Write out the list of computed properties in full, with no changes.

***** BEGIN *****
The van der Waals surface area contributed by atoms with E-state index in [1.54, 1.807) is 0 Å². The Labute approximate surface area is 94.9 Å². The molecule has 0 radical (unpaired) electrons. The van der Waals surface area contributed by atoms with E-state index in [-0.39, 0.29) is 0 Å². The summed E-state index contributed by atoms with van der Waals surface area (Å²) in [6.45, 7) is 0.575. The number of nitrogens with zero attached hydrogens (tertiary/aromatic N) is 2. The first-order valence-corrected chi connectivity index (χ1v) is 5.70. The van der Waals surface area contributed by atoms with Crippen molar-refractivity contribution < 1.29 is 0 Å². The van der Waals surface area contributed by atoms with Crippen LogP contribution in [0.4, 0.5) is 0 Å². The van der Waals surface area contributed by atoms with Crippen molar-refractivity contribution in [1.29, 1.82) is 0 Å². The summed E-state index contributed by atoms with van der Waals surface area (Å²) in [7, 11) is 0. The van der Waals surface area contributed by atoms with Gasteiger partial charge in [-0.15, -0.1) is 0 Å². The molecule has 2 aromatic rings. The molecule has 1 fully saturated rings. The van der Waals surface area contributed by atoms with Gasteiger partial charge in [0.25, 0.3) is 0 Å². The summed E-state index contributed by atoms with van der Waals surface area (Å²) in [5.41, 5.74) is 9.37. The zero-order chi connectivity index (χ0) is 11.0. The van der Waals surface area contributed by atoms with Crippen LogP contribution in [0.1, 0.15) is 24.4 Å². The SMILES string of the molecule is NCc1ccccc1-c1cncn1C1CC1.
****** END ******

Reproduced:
The van der Waals surface area contributed by atoms with E-state index in [1.54, 1.807) is 0 Å². The Labute approximate surface area is 94.9 Å². The molecule has 0 radical (unpaired) electrons. The van der Waals surface area contributed by atoms with E-state index in [-0.39, 0.29) is 0 Å². The summed E-state index contributed by atoms with van der Waals surface area (Å²) in [6.45, 7) is 0.575. The number of nitrogens with zero attached hydrogens (tertiary/aromatic N) is 2. The first-order valence-corrected chi connectivity index (χ1v) is 5.70. The van der Waals surface area contributed by atoms with Crippen molar-refractivity contribution < 1.29 is 0 Å². The van der Waals surface area contributed by atoms with Crippen LogP contribution in [0.4, 0.5) is 0 Å². The van der Waals surface area contributed by atoms with Crippen molar-refractivity contribution in [1.29, 1.82) is 0 Å². The summed E-state index contributed by atoms with van der Waals surface area (Å²) in [7, 11) is 0. The van der Waals surface area contributed by atoms with Gasteiger partial charge in [-0.15, -0.1) is 0 Å². The molecule has 2 aromatic rings. The molecule has 1 fully saturated rings. The van der Waals surface area contributed by atoms with Gasteiger partial charge in [0.25, 0.3) is 0 Å². The summed E-state index contributed by atoms with van der Waals surface area (Å²) in [5.41, 5.74) is 9.37. The zero-order chi connectivity index (χ0) is 11.0. The van der Waals surface area contributed by atoms with Crippen LogP contribution in [0.1, 0.15) is 24.4 Å². The SMILES string of the molecule is NCc1ccccc1-c1cncn1C1CC1.